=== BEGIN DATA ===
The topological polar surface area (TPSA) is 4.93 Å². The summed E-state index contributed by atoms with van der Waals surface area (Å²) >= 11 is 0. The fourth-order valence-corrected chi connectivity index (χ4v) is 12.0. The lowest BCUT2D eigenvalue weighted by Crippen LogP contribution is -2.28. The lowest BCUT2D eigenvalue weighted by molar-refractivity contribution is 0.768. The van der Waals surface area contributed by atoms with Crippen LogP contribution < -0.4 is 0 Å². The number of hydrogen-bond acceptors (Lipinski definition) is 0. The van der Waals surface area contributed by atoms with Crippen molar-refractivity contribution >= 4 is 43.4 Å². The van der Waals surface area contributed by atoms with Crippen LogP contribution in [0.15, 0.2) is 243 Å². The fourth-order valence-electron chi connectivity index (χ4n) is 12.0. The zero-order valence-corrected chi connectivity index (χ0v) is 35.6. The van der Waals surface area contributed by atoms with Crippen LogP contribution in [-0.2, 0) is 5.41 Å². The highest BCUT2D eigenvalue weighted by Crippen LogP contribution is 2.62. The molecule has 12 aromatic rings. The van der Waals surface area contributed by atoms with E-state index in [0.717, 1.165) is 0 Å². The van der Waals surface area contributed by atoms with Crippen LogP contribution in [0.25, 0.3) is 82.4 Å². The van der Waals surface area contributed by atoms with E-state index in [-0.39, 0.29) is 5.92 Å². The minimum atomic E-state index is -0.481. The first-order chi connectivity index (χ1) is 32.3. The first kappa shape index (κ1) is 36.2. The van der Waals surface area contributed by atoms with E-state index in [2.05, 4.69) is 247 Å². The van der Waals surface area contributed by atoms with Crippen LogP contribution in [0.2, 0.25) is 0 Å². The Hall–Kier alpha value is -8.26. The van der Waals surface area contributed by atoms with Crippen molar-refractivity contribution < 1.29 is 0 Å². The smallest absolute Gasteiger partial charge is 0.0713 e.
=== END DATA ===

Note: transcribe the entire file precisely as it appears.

The topological polar surface area (TPSA) is 4.93 Å². The summed E-state index contributed by atoms with van der Waals surface area (Å²) >= 11 is 0. The fourth-order valence-corrected chi connectivity index (χ4v) is 12.0. The lowest BCUT2D eigenvalue weighted by Crippen LogP contribution is -2.28. The lowest BCUT2D eigenvalue weighted by molar-refractivity contribution is 0.768. The van der Waals surface area contributed by atoms with Crippen LogP contribution < -0.4 is 0 Å². The number of hydrogen-bond acceptors (Lipinski definition) is 0. The van der Waals surface area contributed by atoms with Crippen molar-refractivity contribution >= 4 is 43.4 Å². The van der Waals surface area contributed by atoms with Crippen LogP contribution in [0.15, 0.2) is 243 Å². The fourth-order valence-electron chi connectivity index (χ4n) is 12.0. The zero-order valence-corrected chi connectivity index (χ0v) is 35.6. The van der Waals surface area contributed by atoms with Crippen LogP contribution in [-0.2, 0) is 5.41 Å². The highest BCUT2D eigenvalue weighted by Crippen LogP contribution is 2.62. The molecule has 12 aromatic rings. The van der Waals surface area contributed by atoms with E-state index in [0.717, 1.165) is 0 Å². The van der Waals surface area contributed by atoms with Crippen LogP contribution in [0.25, 0.3) is 82.4 Å². The van der Waals surface area contributed by atoms with E-state index in [-0.39, 0.29) is 5.92 Å². The minimum atomic E-state index is -0.481. The first-order chi connectivity index (χ1) is 32.3. The first kappa shape index (κ1) is 36.2. The van der Waals surface area contributed by atoms with E-state index in [2.05, 4.69) is 247 Å². The van der Waals surface area contributed by atoms with Crippen LogP contribution in [0.2, 0.25) is 0 Å². The Hall–Kier alpha value is -8.26. The van der Waals surface area contributed by atoms with Crippen molar-refractivity contribution < 1.29 is 0 Å². The smallest absolute Gasteiger partial charge is 0.0713 e.